But any post-COP21 momentum was lost when it was determined that the issue is a matter for the Pension Board to consider, not City Council. Kraus’s bill was never introduced, and the issue was jettisoned, delegated to the seven-member Board, which includes Peduto, Kraus, Controller Michael Lamb, three union representatives, and a mayoral appointee.
The “Moderately Distressed” Pension Fund
A total of 3,161 firefighters, police officers, and other municipal employees pay into the city pension fund from which 4,209 retired and inactive members collect.
As of June, the comprehensive pension fund had an unfunded obligation of about $550 million, meaning that 45% of its $1.2 billion is not budgeted for. That puts the fund in “moderate distress”—and a 2015 Compliance Audit stated “it is clear that the City of Pittsburgh’s Comprehensive Municipal Pension Trust Fund continues to face serious financial difficulties that city officials must address.”
Sixty percent of the $655 million fund (about $400 million) is invested in mutual funds or an equivalent. Marquette estimates that 5% (or $20 million) of that is invested in the energy sector, but they cannot say how much exactly.
“To tell what is actually in the mutual funds is nearly impossible because it changes nearly every day,” says Leger, who also serves as the Fund’s Executive Director.
Those who favor divestment say that it makes financial sense to divest now in order to avoid falling victim to a collapse in oil like the one endured by coal. Pittsburgh’s pension fund lost $16 million in 2015, in part due to a 30% decline in oil values.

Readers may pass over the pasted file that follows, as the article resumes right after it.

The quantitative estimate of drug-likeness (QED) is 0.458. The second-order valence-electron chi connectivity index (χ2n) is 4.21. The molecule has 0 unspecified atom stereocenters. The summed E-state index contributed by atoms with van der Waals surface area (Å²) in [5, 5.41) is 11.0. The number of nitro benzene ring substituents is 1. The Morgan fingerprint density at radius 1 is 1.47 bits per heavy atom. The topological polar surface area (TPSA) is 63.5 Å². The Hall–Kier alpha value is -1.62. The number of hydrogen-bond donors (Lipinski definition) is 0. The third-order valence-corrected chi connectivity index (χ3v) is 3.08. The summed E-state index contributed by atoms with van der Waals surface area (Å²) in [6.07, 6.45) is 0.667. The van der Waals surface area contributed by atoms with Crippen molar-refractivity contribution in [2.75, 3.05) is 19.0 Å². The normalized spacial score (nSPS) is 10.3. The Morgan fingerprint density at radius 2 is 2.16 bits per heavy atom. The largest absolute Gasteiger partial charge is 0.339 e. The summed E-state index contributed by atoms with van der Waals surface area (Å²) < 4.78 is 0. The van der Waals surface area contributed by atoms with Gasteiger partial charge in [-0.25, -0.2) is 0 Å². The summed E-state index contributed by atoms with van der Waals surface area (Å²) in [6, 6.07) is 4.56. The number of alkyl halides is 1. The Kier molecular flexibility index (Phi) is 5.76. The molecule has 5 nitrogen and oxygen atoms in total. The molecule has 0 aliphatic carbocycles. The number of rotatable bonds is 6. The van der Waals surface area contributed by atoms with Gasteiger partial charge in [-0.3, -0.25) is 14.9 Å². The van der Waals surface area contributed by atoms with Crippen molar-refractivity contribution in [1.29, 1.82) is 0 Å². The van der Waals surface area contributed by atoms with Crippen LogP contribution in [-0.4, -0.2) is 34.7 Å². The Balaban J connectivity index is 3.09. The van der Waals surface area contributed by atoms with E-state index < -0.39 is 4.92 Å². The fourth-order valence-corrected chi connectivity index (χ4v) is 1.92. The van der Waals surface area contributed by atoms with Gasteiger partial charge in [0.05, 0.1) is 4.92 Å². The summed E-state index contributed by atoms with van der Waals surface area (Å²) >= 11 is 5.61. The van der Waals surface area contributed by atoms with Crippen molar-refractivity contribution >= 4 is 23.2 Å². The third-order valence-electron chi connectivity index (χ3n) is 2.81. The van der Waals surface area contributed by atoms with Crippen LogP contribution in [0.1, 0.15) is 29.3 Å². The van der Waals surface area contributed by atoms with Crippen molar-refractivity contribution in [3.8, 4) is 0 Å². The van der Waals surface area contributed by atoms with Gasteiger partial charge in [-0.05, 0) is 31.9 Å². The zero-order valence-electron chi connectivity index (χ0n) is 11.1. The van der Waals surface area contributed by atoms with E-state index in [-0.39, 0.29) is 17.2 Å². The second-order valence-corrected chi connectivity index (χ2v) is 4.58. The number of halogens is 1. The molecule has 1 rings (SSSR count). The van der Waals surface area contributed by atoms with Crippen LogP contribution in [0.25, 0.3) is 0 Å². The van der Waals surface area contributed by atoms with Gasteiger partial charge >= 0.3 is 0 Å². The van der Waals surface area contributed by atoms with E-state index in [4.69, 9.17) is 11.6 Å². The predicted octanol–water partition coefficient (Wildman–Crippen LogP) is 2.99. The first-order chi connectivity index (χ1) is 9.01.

“A lot of public pension funds lost a lot of money to coal,” says Jamie Irwin, associate director of the Mayors Innovation Project.
Irwin, who has spoken with members of the Peduto administration regarding divestment, warns that “we have indications that something similar is likely to happen to oil, and at some point the carbon bubble really is going to burst.” (Irwin shared this before the recent presidential election; fossil fuel stocks have since risen given Trump’s campaign pledge to reinvigorate the domestic coal and oil industries.)
If the bubble is not set to burst in the immediate future, oil may look like a shrewd investment. Crude oil fell to a ten-year low, $27 a barrel, in January. It may seem like a textbook case of “buy low, sell high”—and the Pension Board has a legal obligation to maximize investment returns for members.
A parallel can be found in tobacco. After enduring a lengthy divestment campaign of its own, the tobacco industry has become an alluring investment option for cash-strapped funds. For example, a study commissioned by the nation’s largest pension fund by assets, the California Public Employees’ Retirement System, shows that they missed out on almost $3 billion in profit since divesting from tobacco in 2000.
What comes next?
Since the issue became a matter for the Pension Board, the issue has languished. Neither Kraus or Peduto have called for a vote on divestment or a vote to commission a study of the financial implications of divestment at any of the three Board meetings this year. Mayor Peduto has not appeared at any of the three pension board meetings this year, in person or by phone, so any introduction of a measure would have fallen to Kraus.
This inaction stands in contrast to the content of emails sent by Mayor Peduto to his staff, obtained by Right to Know request.